Kersey ag business first in Colorado to win Environmental Respect Award

Story Eric Brown
The Fence Post
Jim Fargo, product manager and safety compliance officer for Centennial Ag Supply Co. in Kersey, Colo., stands by a few of the newest storage tanks the company installed. Centennial Ag Supply Co. was recently honored with the Environmental Respect Award in Washington D.C., becoming the first Colorado business to earn the award in the 23 years it's been handed out.
Joshua Polson/ |

Jim Fargo is the first to acknowledge that in many circles, the terms “environmentally friendly” and “agricultural inputs” aren’t said in the same breath.

But he and others at the Kersey-based Centennial Ag Supply Co. have long worked to shatter any of those negative perceptions, he said, and they now have a national award in their pocket to help back up their efforts.

Last month, Centennial Ag was honored with the Environmental Respect Award on Capitol Hill in Washington, D.C. — becoming the first Colorado business to earn the national agriculture honor in the 23 years it’s been handed out.

“It’s a tremendous honor … something we’re very proud of,” said Fargo, the compliance, safety and product manager at Centennial Ag, who was in Washington to receive the award.

Employees of Centennial Ag — which has six other locations across northeast Colorado, Nebraska and Wyoming — consult with farmers to create specific blends of fertilizers, nutrients and other inputs that meet the needs of each field, based on soil type, pests, diseases and other factors. In many cases, they go out into the fields to apply them.

Some of the efforts that earned the Kersey facility its recent recognition include placing concrete slabs at all of its fertilizer-loading spots so that, for any spills that might take place, the material is captured instead of going into the soil. It is then recycled and reused at the plant, not wasted.

Fargo said the Kersey facility spends about $100,000 on concrete alone each year, even though the concrete foundations at its loading sites aren’t a federal or state requirement.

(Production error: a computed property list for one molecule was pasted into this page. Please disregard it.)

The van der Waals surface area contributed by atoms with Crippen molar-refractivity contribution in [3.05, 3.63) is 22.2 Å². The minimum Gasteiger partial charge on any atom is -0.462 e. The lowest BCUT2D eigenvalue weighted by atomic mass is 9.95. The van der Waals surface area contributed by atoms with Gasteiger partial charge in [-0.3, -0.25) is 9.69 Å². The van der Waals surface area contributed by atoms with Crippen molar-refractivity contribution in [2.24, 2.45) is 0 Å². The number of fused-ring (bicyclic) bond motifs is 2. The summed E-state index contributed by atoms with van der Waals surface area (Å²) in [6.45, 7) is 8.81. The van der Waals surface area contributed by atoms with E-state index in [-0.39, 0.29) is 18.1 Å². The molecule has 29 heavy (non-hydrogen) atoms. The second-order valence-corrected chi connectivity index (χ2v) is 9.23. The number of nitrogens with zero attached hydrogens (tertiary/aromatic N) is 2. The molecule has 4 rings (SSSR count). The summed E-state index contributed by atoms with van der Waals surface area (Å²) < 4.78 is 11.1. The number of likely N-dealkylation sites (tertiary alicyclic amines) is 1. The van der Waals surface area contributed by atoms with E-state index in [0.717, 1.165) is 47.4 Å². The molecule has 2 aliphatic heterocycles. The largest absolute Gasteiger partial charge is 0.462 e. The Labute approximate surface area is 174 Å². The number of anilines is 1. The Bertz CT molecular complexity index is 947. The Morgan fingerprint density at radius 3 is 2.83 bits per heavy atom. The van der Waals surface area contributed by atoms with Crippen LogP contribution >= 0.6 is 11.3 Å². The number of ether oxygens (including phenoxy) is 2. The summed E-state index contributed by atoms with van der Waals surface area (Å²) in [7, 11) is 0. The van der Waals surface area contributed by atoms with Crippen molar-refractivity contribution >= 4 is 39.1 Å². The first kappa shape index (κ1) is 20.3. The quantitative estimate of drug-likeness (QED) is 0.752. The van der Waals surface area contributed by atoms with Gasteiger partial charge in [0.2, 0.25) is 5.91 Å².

Fargo stressed that, among other efforts, the company uses its fertilizers and other inputs as sparingly as possible, only applying what’s needed in the fields.

“It does the crop no good if we use more than is needed, and it does the farmer we’re doing business with no good,” Fargo said. “The inputs we provide are necessary to feed a growing population. But we, as a company, take pretty seriously using only what’s needed.

“The farmer’s profitability is one of our top priorities, and if the farmer is spending more on inputs than he needs to, we’re not doing our job. It’s a method that makes sense financially and environmentally.”

Across the board, Fargo said, the company tries to stay ahead of the curve in how it operates.

The phrase “ahead of the curve” could also be used to describe how the company was started, Fargo said.

In the mid-1970s, Jim Klein, born and raised in Weld County, began using liquid fertilizers instead of dry fertilizers — long before many others in the industry were doing so — while also using other techniques that were new at the time.

To test his theories, he asked a local onion farmer if he could use half of his field.

The farmer agreed, and soon Klein was applying his methods to other fields.

In business for 37 years, Klein — still the owner — and his company cover about 300,000 acres in the three-state region.

The Environmental Respect Award program, sponsored by DuPont Crop Protection, is conducted by CropLife magazine and honors companies that serve farmers and ranchers with nutrients, pest control and agronomic information. It started in 1990 and has grown to include more than 5,000 participating businesses.

Centennial Ag has participated in the program for about 10 years.

Its Yuma location won the state Environmental Respect Award in 2005, and the Kersey location won the state award in 2009, before earning its regional and national awards this year.

In addition to environmental stewardship, the award recognizes community involvement and commitment to the safety of workers.

Worker safety in particular is another area Centennial Ag takes seriously, Fargo noted.

In recent years, they’ve taken on the added expense of enclosing areas where they work with dry fertilizer, to keep any debris from such materials from floating into the air.

They’re spending money to replace some of their plastic storage tanks at the plant with stainless steel structures, which are easier to spray clean, Fargo said, preventing workers from having to go inside the tanks to wash them out.

Ammonium nitrate — the chemical that made headlines as the cause of an April explosion in Texas that killed 14 people — is never stored at their facility. A couple loads each day are brought to the plant but used right away, so storage of the material isn’t necessary.

The company has added rails and platforms around its loading facilities, making them more secure for the employees working on them.

Fargo also conducts training seminars on various topics with his workers each month, if not more frequently, he added.

In the 17 years he’s been working with Centennial Ag, Fargo said they’ve never had a major injury on-site.

“It’s pretty simple here. If it’s good for the customers and it’s good for our workers, it’s good for us,” Fargo said. “It’s pretty basic, but obviously it’s worked.” ❖